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Thursday, October 17, 2019  Spokane, Washington  Est. May 19, 1883
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Eye On Boise

State auctions off 30 Payette Lake cabin sites for $12.6 million

Idaho’s state Department of Lands auctioned off 30 state-owned cabin sites at Payette Lake this afternoon for a total of $12.6 million. Twenty-five of the sites were already leased to people who owned cabins on them; all but two of those sold for the appraised value to the current lessee. The other two saw competitive bidding, and one went for $27,500 above its $74,000 appraised value; the other went for $14,000 above its $77,000 appraised value, and both went to competitors who were bidding against the current lessees. The successful bidders will have to pay the cabin owners appraised value for their improvements.

Five of the sites auctioned today weren’t leased to anyone. Three of those saw competitive bidding. One went for $1.5 million – $500,000 more than the appraised value. Another went for $1.57 million, $383,000 above the appraised value. And the third went for $1.29 million, $37,000 above the appraised value. All three of those were lakefront properties, each just under half an acre.

Just seven of the leased lots that were auctioned off were lakefront; the rest were “upland,” or back away from the lakefront. The two leased lots that drew competitive bidding were both upland lots.

The auction was part of the state’s ongoing effort to phase itself out of the business of renting state-owned cabin sites on which private owners build and own cabins; that’s led to numerous lawsuits and fights over the years about what constitutes fair rent for the underlying ground. Including today’s auction, the state has auctioned off 258 cabin sites, 141 of those at Priest Lake and 117 at Payette Lake. Most of those had been leased and had cabins, but eight of the lots sold at Priest and 16 at Payette weren’t leased.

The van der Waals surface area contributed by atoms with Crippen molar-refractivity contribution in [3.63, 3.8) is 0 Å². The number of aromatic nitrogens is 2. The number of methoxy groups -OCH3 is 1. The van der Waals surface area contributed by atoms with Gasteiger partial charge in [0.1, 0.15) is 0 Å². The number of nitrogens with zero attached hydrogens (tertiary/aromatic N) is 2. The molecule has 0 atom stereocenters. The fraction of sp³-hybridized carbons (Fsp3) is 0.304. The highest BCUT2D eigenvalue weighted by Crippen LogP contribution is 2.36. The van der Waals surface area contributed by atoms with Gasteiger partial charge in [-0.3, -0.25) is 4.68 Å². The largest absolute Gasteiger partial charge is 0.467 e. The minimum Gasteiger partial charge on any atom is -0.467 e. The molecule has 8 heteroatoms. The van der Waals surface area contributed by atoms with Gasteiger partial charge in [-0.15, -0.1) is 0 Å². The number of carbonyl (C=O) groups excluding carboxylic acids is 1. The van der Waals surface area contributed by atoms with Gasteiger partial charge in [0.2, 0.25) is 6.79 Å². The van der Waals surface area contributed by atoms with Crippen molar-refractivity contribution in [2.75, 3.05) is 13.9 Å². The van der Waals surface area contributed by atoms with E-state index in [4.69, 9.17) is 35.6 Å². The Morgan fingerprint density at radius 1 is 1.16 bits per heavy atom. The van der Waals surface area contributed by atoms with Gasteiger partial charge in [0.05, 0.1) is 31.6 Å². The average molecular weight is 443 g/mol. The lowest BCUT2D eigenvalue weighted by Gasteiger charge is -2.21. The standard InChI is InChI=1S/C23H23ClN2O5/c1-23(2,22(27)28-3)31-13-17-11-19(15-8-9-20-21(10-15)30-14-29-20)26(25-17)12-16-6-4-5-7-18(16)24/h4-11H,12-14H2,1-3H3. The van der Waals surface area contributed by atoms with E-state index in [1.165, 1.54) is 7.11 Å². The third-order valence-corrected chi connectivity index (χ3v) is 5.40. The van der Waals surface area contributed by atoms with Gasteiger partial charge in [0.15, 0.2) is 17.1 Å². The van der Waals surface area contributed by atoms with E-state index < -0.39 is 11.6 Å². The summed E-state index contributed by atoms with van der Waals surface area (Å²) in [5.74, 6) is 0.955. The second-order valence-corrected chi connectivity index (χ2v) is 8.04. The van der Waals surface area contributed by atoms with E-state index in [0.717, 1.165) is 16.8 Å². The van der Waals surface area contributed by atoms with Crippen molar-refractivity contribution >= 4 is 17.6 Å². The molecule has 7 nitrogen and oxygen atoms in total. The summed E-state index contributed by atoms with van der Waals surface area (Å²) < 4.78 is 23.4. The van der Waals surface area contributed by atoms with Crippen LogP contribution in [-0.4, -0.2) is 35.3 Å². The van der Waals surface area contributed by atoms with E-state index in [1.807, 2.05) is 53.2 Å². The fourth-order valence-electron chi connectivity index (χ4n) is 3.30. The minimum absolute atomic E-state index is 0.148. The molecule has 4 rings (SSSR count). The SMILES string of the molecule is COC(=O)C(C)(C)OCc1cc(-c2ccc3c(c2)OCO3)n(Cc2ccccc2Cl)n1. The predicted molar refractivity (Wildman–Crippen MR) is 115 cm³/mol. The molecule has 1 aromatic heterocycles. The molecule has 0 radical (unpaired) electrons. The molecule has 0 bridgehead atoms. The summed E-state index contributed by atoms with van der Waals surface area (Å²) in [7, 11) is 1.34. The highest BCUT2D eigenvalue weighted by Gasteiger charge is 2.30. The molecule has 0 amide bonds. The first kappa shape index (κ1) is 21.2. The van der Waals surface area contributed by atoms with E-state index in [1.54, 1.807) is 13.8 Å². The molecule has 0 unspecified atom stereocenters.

Proceeds from the auctions go into the state endowment’s “land bank” fund to be used to purchase other land in Idaho, with an eye to better returns for the endowment; if not spent within a certain amount of time, they go into the endowment’s permanent fund. Earnings from the endowment benefit the state’s public schools, higher education, prisons, the state Capitol, and other state institutions.




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Betsy Z. Russell
Betsy Z. Russell joined The Spokesman-Review in 1991. She currently is a reporter in the Boise Bureau covering Idaho state government and politics, and other news from Idaho's state capital.

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